The sun was shining through the window and you could see all the specks of dust. Dylan couldn’t quite figure it out!
I’ve been reblogging some of Paul’s brother’s posts lately. Partly because they have stories or photos of him that I hadn’t heard or seen before. And I want to have them here so I can read them easily. Some I haven’t even read. I’m not ready to.
It’s been hitting me the last few days that the memorial sort of opened a wound that had started to heal. I was sort of getting used to the fact that he wasn’t here any longer. Or I thought I was anyway.
I haven’t had the desire to work in the garden because it reminds me of him. He helped me plant this or that, or we had many, many, discussions about what this flower’s name was, what it was doing and why. He helped me prune that tree, and he helped me bury one of my cats under the other one.
It’s hard to even look at the garden without memories of him. One of the vines was driving him crazy because it was dormant and was just bare stems. I wish he’d worked on it. I can’t do it now, it was his project.
He had the idea of planting the cactus (which I’d thrown into the ivy) up on the bank between retaining walls. He carved out a level spot out of the granite so we could put planter boxes there. Had I known how bad his back was and how much pain this was causing him I never would have let him do it. But he was game for anything when it had to do with gardening. As first I’d introduce him to my friends as my “gardening buddy.” But later it was “My good friend Paul who helps me with my gardening.” The cactus is doing very well by the way.
Having trouble breathing
The power is out and there is a beeping coming from downstairs.
The carbon monoxide detector…
So I take the battery out and head up the stairs.
I will have to fix it later.
And I am coughing. And wheezing.
I can’t stop. I hear a gurgle in my chest.
I can’t fix it.
And it takes probably an hour to get back to sleep.
The next day is cold and there is no power.
Edison will have to fix it.
So I spend my time painting.
A portrait of my dog.
I spend all day working on it
Fixing it to look like her
My life is not bad. I have a nice house and good job.
I love my wife. I am comfortable. And I guess as happy as I can allow.
I have time.
I think about all the things we use…
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Back on March 18, 2013, my youngest son, Ethan, took his own life.
I have two sons. Justin is the oldest. Ethan was the youngest. He was just over 20 years old as he was away at college at the time.
And the event was devastating. My world… our world- was shattered.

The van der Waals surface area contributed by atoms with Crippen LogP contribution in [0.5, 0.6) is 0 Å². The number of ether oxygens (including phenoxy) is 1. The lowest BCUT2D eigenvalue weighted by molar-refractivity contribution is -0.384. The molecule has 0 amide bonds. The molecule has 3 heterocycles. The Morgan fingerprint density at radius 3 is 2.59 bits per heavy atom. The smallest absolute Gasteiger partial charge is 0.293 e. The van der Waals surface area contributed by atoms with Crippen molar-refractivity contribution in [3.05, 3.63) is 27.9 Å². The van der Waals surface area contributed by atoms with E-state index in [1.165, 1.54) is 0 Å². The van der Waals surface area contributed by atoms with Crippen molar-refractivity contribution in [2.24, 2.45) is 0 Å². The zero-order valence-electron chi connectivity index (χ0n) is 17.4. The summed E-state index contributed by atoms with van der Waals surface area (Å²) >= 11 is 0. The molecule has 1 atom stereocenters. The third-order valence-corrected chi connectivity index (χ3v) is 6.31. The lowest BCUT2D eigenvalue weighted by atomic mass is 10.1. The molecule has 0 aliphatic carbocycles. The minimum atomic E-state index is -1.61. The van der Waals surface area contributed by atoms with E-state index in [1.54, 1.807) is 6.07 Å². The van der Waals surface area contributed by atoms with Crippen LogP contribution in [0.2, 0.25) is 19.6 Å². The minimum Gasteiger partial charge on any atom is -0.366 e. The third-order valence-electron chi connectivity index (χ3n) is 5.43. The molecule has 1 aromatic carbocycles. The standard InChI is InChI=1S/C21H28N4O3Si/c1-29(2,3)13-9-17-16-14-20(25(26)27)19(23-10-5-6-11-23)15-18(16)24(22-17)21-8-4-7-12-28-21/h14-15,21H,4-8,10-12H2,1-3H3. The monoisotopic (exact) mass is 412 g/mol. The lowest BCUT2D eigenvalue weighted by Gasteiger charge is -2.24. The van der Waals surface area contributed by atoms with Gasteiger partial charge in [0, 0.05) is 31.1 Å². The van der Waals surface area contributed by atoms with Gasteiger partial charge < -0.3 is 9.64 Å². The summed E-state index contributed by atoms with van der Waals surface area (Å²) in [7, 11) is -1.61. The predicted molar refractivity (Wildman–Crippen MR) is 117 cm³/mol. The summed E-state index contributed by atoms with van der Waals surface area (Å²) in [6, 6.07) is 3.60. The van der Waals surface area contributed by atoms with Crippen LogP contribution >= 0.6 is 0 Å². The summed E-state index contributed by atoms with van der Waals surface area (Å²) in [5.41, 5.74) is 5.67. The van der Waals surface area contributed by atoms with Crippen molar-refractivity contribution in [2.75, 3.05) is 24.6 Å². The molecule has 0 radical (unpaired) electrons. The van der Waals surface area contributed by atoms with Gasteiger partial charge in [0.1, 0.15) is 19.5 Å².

Since then, I have grieved. I have tried to heal. I have tried to stay out of the darkness. I have looked for hope. I have sought health and resisted the urges of isolation, anger, and bitterness, addiction, and pity. It is in its own way, still a function of my love for my son… grief. So to cast his life in some positive light… to make something good from grief- it is an act of will. It is a set of decisions and mindset made daily.
Since then I have kept busy. I have gone back to…
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a list for Sesshu Oct 23, ’14
- It got so hot last month you could hear the pine cones cracking open on the trees. The pine seeds fly down onto my porch from quite a distance on their little light brown wing.
- A giant turkey vulture gliding effortlessly in circular patterns over P.G. in a blue sky.
- The morning glory cuttings that Debbie and I planted outside are looking well and sending up new leaves, little sun worshippers.
- The Lord of the Rings movie “Fellowship of the Ring” part of the story by J. R. Tolkien, filmed in New Zealand.
- The bathroom floor covered in pee. My other room-mate always seems like such a sober fellow but I think he gets really drunk at night.
- Debbie’s kittens Samantha and Dylan have already grown to the size of my cat. Dylan still likes me but Samantha is already bored with my…
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The memorial was held at the “Surf and Sand” room on the stunning Asilomar Conference grounds in Pacific Grove. Even though most of Pauls’ relatives live out of the area, they chose the town he had lived in the longest. The room was amazing. All glass walls so you can see the beautiful sand dunes outside. Paul would have liked that.
There were several people there when we arrived, including my “support friend” Scott. He did know Paul casually but came mostly to support me. I’m glad he did, I needed it. He’d already picked up the memorial photo, and bookmarks with various photos of Paul and family members that his sister had made, a very cool idea. And then there were song sheets with several Dylan songs. “Blowin In The Wind”, “The Times They Are A-Changin'”, “Like A Rolling Stone”, “Mr. Tambourine Man”, and one by Joni Mitchell, “Both Sides Now.” Paul’s favorites.
While we sat there waiting for the service to begin Paul’s sister Hannah, and Sesshu’s wife came and introduced themselves. We just sat there, I was in no shape to be introducing myself to anyone since I was already either in tears, or holding my breath so as not to cry. I’ve learned that works.
Paul’s brother, Sesshu, gave the eulogy. He started by reading the events that were happening in the 1960’s and 1970’s, the times of Paul’s childhood and young adulthood. The drastic, mostly violent changes our country was going through during those years. He tucked in some of what was going on with Paul during those times.
One of the stories he told was when Paul came home wearing a shirt patterned after the American flag, not unusual at the time. They were living with his bachelor uncle who never wanted his divorced sister and her seven children living with him anyway. This shirt really set his uncle off, he it off of Paul and began hitting, and hitting, and hitting him with it. I don’t know what would have happened if Sesshu hadn’t intervened. I’m not sure how long after that he was kicked out of the house, but I know he never lived at home again after 12 years of age.